In 1095, the relics of St. Werburgh were translated into a new more beautiful shrine in Chester. According to a historian of the eleventh century, St. Werburgh was among several old English saints whose relics remained absolutely intact (other such saints were Alphege, Cuthbert, Audrey, Edmund, and Guthlac). There is considerable evidence that St. Werburgh healed many sick and more than once rescued the city from destruction by the Welsh, Danes, and Scots. In 1180 a terrible fire broke out in Chester and the whole city was in danger. The monks of Chester took the relics of Werburgh and walked with them in procession around the city—and the fire stopped immediately. Countless pilgrims flocked to venerate St. Werburgh in Chester until the Reformation, and she remained one of the most venerated female saints of England.
In 1540, Henry VIII dissolved Chester monastery, the relics of St. Werburgh were probably destroyed and her shrine desecrated. However, the former huge monastery church was rededicated as a cathedral, though the name of Werburgh was then removed from its official dedication (today only a few old English cathedrals have dedications to local pre-schism saints—a sad sign of the Protestant legacy). This interesting and magnificent medieval cathedral, dedicated to Christ and the Mother of God, stands in Chester to this day and receives Orthodox, Catholic and Anglican pilgrims. Late in the nineteenth century, the pieces of the ancient shrine of Werburgh were reassembled and the splendid shrine was restored. Today it is displayed in the Lady Chapel of the Cathedral and, glory to God is available for veneration.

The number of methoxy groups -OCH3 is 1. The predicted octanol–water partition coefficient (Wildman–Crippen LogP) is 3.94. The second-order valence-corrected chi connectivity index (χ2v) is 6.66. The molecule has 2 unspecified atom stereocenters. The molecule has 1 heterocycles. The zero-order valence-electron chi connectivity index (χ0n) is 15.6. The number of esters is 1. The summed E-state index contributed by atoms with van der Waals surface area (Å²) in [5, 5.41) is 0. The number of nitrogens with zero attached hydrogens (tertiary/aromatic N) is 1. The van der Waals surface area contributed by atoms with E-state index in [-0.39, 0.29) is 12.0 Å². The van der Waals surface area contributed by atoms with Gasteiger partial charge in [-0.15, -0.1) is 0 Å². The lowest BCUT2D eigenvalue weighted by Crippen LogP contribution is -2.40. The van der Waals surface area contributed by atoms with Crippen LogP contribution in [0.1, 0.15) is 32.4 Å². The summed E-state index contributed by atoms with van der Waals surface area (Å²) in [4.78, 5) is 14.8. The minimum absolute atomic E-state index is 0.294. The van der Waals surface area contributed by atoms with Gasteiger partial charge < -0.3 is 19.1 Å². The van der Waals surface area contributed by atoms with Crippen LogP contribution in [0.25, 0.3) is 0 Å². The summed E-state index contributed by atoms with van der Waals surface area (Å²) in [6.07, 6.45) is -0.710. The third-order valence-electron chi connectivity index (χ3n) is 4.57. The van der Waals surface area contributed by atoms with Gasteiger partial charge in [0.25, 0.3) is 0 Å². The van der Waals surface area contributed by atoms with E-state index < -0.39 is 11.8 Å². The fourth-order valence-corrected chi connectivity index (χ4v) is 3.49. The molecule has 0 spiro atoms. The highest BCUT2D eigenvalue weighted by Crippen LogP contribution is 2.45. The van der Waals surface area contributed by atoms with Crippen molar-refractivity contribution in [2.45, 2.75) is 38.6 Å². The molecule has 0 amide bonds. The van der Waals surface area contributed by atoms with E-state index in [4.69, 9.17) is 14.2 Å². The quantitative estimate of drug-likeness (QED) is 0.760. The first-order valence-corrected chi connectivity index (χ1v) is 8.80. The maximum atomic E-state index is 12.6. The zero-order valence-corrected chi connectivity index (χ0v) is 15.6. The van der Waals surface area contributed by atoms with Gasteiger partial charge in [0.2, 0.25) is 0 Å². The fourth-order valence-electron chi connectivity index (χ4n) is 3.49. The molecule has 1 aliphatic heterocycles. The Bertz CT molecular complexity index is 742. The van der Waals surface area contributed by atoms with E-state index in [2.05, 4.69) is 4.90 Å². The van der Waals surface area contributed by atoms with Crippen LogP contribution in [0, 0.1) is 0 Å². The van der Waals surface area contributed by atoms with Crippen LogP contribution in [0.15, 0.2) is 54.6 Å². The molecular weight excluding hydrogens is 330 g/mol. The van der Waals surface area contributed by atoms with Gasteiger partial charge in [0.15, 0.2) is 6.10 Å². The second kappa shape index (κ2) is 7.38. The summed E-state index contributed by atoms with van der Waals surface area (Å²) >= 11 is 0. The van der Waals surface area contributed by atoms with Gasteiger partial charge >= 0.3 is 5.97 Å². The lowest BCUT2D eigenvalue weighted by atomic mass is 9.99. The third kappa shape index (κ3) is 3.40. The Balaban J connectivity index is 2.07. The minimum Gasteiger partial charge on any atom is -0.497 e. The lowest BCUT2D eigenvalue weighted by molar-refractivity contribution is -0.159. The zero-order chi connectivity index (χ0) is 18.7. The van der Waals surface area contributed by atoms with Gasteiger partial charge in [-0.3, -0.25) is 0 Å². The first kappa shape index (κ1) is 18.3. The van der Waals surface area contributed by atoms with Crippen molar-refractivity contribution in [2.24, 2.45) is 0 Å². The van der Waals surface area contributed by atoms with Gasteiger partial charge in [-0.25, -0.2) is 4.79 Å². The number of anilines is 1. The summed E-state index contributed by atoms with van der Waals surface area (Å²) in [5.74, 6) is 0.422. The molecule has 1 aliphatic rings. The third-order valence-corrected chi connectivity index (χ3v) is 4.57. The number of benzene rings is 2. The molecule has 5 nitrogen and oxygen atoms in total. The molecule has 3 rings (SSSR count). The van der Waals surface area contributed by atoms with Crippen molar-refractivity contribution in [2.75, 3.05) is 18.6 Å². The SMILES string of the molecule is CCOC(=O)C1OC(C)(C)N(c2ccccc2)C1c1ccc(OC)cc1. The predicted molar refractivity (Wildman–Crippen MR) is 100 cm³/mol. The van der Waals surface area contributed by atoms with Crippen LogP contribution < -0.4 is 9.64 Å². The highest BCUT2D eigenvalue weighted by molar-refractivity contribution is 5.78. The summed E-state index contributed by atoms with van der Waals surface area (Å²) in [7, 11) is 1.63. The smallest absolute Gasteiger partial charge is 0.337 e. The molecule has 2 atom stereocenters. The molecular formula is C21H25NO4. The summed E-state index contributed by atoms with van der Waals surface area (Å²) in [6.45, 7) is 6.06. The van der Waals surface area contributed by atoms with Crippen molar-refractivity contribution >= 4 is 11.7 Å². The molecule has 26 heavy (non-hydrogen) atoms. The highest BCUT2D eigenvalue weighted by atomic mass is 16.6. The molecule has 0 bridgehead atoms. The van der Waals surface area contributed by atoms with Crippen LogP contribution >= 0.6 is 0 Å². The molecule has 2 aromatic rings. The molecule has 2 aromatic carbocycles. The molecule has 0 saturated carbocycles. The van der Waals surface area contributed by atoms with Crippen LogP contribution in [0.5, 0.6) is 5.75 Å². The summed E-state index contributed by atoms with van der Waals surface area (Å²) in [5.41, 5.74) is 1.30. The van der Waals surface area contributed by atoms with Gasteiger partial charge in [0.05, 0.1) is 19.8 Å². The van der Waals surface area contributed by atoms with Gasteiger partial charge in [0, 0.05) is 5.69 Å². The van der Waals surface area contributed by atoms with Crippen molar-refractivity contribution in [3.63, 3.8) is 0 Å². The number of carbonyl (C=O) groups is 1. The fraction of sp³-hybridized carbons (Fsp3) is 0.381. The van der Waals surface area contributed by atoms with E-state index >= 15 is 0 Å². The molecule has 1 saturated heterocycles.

There are other links with Werburgh in the city: the street leading to the cathedral is called “St Werburgh’s Street,” and there is also a Catholic church of St. Werburgh in Chester. Today, as in medieval times, some young people, especially children, and young women, ask for St. Werburgh’s intercession and receive help from her. At least twelve historic Anglican churches and several Catholic churches are dedicated to St. Werburgh. And all the places where she labored for Christ still bear the memory of her. The ancient church in Hanbury, which also preserves two early English crosses, is dedicated to her to this day (it is possible that Werburgh actually established a convent here, while in Weedon and Threekingham she only restored monastic life). The parish church in Kingsley not far from Hanbury in Staffordshire is dedicated to her as well; there is a much-venerated statue of Werburgh inside the early English church of St. Chad (the apostle of Mercia) in the town of Stafford, Staffordshire.
The saint also labored much in Derbyshire, where churches in the city of Derby, as well as in the neighboring settlement of Spondon and the picturesque hamlet of Blackwell are dedicated to her to this day. Remarkably, the Spondon church has a ninth-century cross and there is a holy well nearby. The Blackwell church has stood at least since the seventh century, though it was later rebuilt, and the present church also has an early English cross. The saint may have founded churches or small communities in all these places. The village Weedon Bec (the name “Weedon” means “temple hill”) has an ancient church in honour of Sts. Peter and Paul, situated on the site of Werburgh’s original convent: this church has a beautiful stained glass retelling her life. The village of Warburton in Greater Manchester is named after Werburgh. Notably, this village has two Anglican churches dedicated to Werburgh: “the old church” and “the new church”.